Wichita kids need adult role models
During my years of working with young people, including as head coach of the Kansas State University football team, I have observed the benefits that result from the support, guidance and learning provided by mentors. Studies show that young people who have mentors do better in school, are less likely to use drugs or alcohol, and have the confidence and positive attitude they need to be successful in life.
I believe that all Kansas children deserve a caring adult role model in their lives. That is why I believe in and help lead Kansas Mentors.
Currently in Kansas, there are about 50,000 young people waiting to be matched with a caring adult role model. Hundreds of those youths, especially males, are located in Wichita. That is why we have launched the fourth-annual Coaches' Challenge, in which Kansas, Nebraska and Iowa compete to see which state can recruit the most new mentors.
Premium content for only $0.99
For the most comprehensive local coverage, subscribe today.
This is a great opportunity to not only change the lives of many of our youths but also influence the future of Wichita.
It is my belief that the state of Kansas is home to people who genuinely care about our youths and the value-based direction they take in life. Please get involved by visiting KansasMentors.org to find an agency near you.
Don't cut care
I am a Christian conservative mother of a 32-year-old who is autistic and mentally disabled and has uncontrollable fits of rage. He can do immense damage in minutes.
I cannot have his Medicaid funding removed or reduced.
He did not ask to be born this way. His funding comes from the Medicaid waiver for the disabled. Reducing Medicaid funding would be catastrophic for him and our family. If he returns home, he will proceed to beat up on his father and me. It just happens. He has no reasoning. It is an awful situation. And we're not alone.
Gov. Sam Brownback is dogmatically against all abortion, yet is pushing to cut Medicaid spending. Kids like my son require care 24/7. There are parents in their 70s and 80s barely able to care for themselves who have mentally disabled children living with them.
It's wrong to make mentally ill and developmentally disabled children suffer because of the bankrupting actions of representatives and presidents with "normal" brains. Please do not reduce Medicaid funding for disabled or autistic adults.
In response to "Living like dogs" (Aug. 22 Letters to the Editor): I would suggest that the male letter writer has little real knowledge of abortion as birth control. If he had any insight into abortion, he would know that it is not a pleasant procedure or done while heading to the market.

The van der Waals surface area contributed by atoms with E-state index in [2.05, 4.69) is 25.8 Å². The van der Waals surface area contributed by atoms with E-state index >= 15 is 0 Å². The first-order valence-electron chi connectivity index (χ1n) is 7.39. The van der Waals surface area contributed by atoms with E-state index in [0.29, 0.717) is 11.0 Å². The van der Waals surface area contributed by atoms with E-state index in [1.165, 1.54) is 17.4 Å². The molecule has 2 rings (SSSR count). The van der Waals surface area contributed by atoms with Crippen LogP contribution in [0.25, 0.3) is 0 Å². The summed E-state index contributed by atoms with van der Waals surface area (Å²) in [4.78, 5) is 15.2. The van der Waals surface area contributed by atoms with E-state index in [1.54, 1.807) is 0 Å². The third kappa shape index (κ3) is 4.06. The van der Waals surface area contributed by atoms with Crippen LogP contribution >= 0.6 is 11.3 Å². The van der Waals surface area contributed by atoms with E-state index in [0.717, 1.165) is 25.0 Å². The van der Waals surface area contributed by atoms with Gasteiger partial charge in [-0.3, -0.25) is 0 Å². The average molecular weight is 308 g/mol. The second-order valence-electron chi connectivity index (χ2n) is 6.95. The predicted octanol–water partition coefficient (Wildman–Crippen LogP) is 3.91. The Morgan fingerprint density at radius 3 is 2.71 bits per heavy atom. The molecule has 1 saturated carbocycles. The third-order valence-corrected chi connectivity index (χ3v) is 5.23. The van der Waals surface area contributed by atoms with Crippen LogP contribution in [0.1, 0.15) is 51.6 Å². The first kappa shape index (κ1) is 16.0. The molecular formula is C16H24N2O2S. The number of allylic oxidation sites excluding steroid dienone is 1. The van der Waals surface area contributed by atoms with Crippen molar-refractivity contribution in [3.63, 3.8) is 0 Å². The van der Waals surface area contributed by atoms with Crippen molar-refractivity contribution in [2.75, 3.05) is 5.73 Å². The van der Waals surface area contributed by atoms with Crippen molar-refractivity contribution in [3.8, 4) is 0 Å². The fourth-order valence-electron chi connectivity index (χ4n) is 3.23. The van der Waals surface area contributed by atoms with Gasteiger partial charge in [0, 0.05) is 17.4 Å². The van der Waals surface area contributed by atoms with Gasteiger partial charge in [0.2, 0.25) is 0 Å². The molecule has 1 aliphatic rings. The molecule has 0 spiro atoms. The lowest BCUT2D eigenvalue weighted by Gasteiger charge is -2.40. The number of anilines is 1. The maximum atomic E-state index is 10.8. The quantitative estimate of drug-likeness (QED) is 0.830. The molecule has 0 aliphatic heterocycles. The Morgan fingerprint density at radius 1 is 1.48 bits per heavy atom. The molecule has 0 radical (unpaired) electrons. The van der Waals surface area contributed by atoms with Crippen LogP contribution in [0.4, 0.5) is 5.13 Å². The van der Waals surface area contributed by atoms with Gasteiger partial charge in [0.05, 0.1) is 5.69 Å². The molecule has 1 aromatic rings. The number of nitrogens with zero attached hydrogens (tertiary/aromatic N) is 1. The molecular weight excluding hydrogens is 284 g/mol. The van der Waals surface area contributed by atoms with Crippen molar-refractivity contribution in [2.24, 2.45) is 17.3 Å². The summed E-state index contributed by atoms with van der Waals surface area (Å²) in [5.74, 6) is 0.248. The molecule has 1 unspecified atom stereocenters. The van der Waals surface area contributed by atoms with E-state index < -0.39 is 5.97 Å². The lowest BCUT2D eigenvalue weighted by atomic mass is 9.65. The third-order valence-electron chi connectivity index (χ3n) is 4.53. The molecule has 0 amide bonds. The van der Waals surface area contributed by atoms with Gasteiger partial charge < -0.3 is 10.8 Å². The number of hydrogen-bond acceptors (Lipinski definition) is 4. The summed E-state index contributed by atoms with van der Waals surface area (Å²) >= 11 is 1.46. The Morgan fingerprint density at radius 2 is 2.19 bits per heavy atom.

I worked many years in women's clinics and am well aware that the patients are not there by choice, but by necessity. And it is their right to procure this procedure under law. Often they do it out of compassion for their own families, their own children or the love of the fetus and its severe disability.
This medical procedure has nothing to do with the elderly and infirm, as the letter suggested. This is only a talking point brought about by anti-choice people who have little real compassion for women. They are only interested in control and their own religion. Please stop judging and fearmongering.
VICKIE SHINGLETON DRAPER
This past year I have found myself needing to use the motorized shopping carts offered at some stores, because my lungs are scarred from developing blood clots after having my daughter and not getting the right medical care after she was born. If it weren't for my problem breathing, I would not use the carts.
Using these carts is humiliating not only because of having to use them but because of how many people look at you while you use them. They get hostile. Some kind people are considerate and will even offer to help you reach something, but others are nasty and impatient.
LEIGH ANN STUMBLINGBEAR
As summer draws to a close, I'm beginning to despair of the constant barrage of action-packed superhero sci-fi fantasy special-effects movies being churned out by Hollywood. During the 1960s, an art film such as Michelango Antonioni's "Blow-Up" could be a commercial success. Today, it's all stuff like "Thor" and "Spider-Man Part 65."
Mass entertainment doesn't have to be Shakespearean to be worthwhile. I'd welcome more love stories and romantic comedies. I like to see two adults dealing with human emotions and feelings — and I don't mean couples like Bruce Wayne and his latest flame.
Kwan Court closing
Another Wichita institution is closing: Kwan Court (Aug. 10 Business Today).
Over the past 15 years, I have enjoyed conversing with people from America, India, Cambodia, Thailand, China, Vietnam, Mexico and Korea — yes, the waitstaff and chefs. Most of these were college students. All were extremely intelligent and caring people, just like the current and past owners of the business.
Now Wichita's unemployment rolls will grow as these employees search for work that will fit their school and family schedules, joining many others who have yet to find such positions.
And for sure, I will dearly miss the piano.